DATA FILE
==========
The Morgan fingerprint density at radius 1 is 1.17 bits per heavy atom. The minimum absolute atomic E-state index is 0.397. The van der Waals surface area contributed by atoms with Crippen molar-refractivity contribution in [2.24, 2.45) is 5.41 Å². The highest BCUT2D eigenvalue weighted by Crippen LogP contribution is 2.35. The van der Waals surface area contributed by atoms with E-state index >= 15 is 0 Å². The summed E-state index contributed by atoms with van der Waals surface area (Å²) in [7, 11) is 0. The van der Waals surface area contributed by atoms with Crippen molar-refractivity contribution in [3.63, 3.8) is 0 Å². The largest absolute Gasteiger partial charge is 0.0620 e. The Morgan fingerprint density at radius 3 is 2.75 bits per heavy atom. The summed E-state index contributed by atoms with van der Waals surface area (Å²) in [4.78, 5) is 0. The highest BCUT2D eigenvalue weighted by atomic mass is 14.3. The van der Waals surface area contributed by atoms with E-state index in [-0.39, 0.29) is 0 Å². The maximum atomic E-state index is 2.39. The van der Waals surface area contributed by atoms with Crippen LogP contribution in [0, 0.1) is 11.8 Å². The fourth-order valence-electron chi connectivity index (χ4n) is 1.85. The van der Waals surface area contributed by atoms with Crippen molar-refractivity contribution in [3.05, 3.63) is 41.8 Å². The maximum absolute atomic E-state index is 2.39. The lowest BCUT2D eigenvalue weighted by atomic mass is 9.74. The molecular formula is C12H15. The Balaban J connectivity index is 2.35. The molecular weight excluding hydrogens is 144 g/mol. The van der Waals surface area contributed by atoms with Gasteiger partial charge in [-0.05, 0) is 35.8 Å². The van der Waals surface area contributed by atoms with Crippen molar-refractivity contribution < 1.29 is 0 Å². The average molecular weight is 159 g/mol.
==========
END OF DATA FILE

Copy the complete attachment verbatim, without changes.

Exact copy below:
The Morgan fingerprint density at radius 1 is 1.17 bits per heavy atom. The minimum absolute atomic E-state index is 0.397. The van der Waals surface area contributed by atoms with Crippen molar-refractivity contribution in [2.24, 2.45) is 5.41 Å². The highest BCUT2D eigenvalue weighted by Crippen LogP contribution is 2.35. The van der Waals surface area contributed by atoms with E-state index >= 15 is 0 Å². The summed E-state index contributed by atoms with van der Waals surface area (Å²) in [7, 11) is 0. The van der Waals surface area contributed by atoms with Crippen molar-refractivity contribution in [3.63, 3.8) is 0 Å². The largest absolute Gasteiger partial charge is 0.0620 e. The Morgan fingerprint density at radius 3 is 2.75 bits per heavy atom. The summed E-state index contributed by atoms with van der Waals surface area (Å²) in [4.78, 5) is 0. The highest BCUT2D eigenvalue weighted by atomic mass is 14.3. The van der Waals surface area contributed by atoms with E-state index in [-0.39, 0.29) is 0 Å². The maximum atomic E-state index is 2.39. The van der Waals surface area contributed by atoms with Crippen LogP contribution in [0, 0.1) is 11.8 Å². The fourth-order valence-electron chi connectivity index (χ4n) is 1.85. The van der Waals surface area contributed by atoms with Crippen molar-refractivity contribution in [3.05, 3.63) is 41.8 Å². The maximum absolute atomic E-state index is 2.39. The lowest BCUT2D eigenvalue weighted by atomic mass is 9.74. The molecular formula is C12H15. The Balaban J connectivity index is 2.35. The molecular weight excluding hydrogens is 144 g/mol. The van der Waals surface area contributed by atoms with Gasteiger partial charge in [-0.05, 0) is 35.8 Å². The van der Waals surface area contributed by atoms with Crippen molar-refractivity contribution < 1.29 is 0 Å². The average molecular weight is 159 g/mol.